At 81, Bernie Marcus is busy – giving away most of his money and writing a book.
He opened up on both topics and a good bit more when we sat down last week.
Marcus said the lion’s share of his wealth, which Forbes estimates at $1.5 billion, will be donated to charity.
This summer, Bill Gates and Warren Buffett challenged the nation’s billionaires to donate at least half of their wealth. Marcus is among those who have signed their “Giving Pledge.”
But Marcus told me he’s not leaving anywhere close to half to his family. They will be taken care of, although not excessively.
“My kids are not going to end up with my money. They’re OK,” Marcus said. “I’ve been giving away money for 25 years. . . . The vast majority will go to charity — in my life and after.”
Marcus, co-founder of Home Depot, donated about $250 million to launch the Georgia Aquarium. He founded the Marcus Institute, which provides comprehensive services for kids with developmental disabilities. And his Marcus Foundation focuses on children, medical research, free enterprise, Jewish causes and the community – causes likely to continue to receive funds.
While continuing his philanthropic work, Marcus is also venting his spleen on current affairs in a new book, due out next year.
The theme is how he and Arthur Blank, also a philanthropist, would not be able to create a giant like Home Depot if they started today.
“Home Depot could never have 2,000 stores. We’d be lucky to have five, six, seven or eight,” he said. “There is no way this could ever grow [big] because of the litigation and regulations.”
But Bernie, we fell into this financial mess partly because of deregulation, didn’t we?
That doesn’t justify the over-regulation the Obama administration signed into law as part of the financial reform, he replied.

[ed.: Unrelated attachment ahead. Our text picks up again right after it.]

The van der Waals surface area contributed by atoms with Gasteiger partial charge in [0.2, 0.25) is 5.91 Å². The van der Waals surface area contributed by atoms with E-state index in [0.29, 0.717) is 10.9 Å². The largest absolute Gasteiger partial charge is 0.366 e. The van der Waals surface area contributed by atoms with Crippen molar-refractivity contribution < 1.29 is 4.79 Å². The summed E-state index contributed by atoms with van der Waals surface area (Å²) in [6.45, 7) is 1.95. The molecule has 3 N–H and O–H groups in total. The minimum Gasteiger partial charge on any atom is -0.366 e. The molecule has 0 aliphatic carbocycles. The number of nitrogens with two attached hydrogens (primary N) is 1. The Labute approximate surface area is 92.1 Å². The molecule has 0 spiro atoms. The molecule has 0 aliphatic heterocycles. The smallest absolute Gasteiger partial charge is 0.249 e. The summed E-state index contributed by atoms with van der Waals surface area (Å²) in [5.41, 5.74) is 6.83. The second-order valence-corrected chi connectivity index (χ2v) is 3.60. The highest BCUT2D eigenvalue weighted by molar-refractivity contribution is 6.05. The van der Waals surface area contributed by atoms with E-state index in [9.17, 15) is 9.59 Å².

Marcus, a top prospect for the Tea Party, is a big believer in a limited government that allows businesses to create wealth and jobs – and cuts deficits rather than grows them.
But Keynesian economics says that when consumers and businesses take a timeout from spending, the federal government needs to step up spending or the downturn will get worse.
Hogwash, Marcus essentially replied. (He actually used a stronger word but this is a family newspaper.)
“I ran an $80 billion business. The government is creating unsustainable debt,” he said. “You support people who hire people.”
Small and medium-sized businesses – which he defined as those with $250 million or less in annual revenue – create the bulk of jobs in this country. The government’s role, he said, is to “get out of their way.”
“If you don’t have fat cats, who creates the jobs?” he asked rhetorically.
Marcus also had strong views about the best ways to lead a company:
– “Never look back and relive your mistakes. Only learn from your mistakes,” he said. CEOs should not spend time blaming people. They should fix problems as quickly as possible.
– “Listening is very, very important,” he said. Top execs need to surround themselves with people willing to challenge their ideas. There is a difference between a negative voice and a constructive one with a better idea. Don’t confuse the two.
“Nobody was afraid of me,” he said. That meant lots of give-and-take that produced better ideas than a more authoritarian structure would have. He believes in the “inverted pyramid” in which listening to customers and store employees becomes the key to success.
That approach needs to pervade a company’s entire culture, including the interaction of the top bananas. “Arthur and I were totally opposites. We learned to listen to each other,” he said.
– “You have to take risks or you’re in deep trouble,” he said. That doesn’t mean you’re careless. You have to think it through. But capitalism requires risks.
During the interview, Marcus was pessimistic about the direction of the country. At the same time, he was bullish about Home Depot’s current CEO, Frank Blake.
“Blake came after a disaster,” Marcus said. “I hired [Bob] Nardelli. I made a mistake. I thought a non-retailer could adapt to retailing. But he didn’t listen. He knew it all. . . . Blake was the last guy I would have picked. But he’s been brilliant.”
“He listens and learns.”
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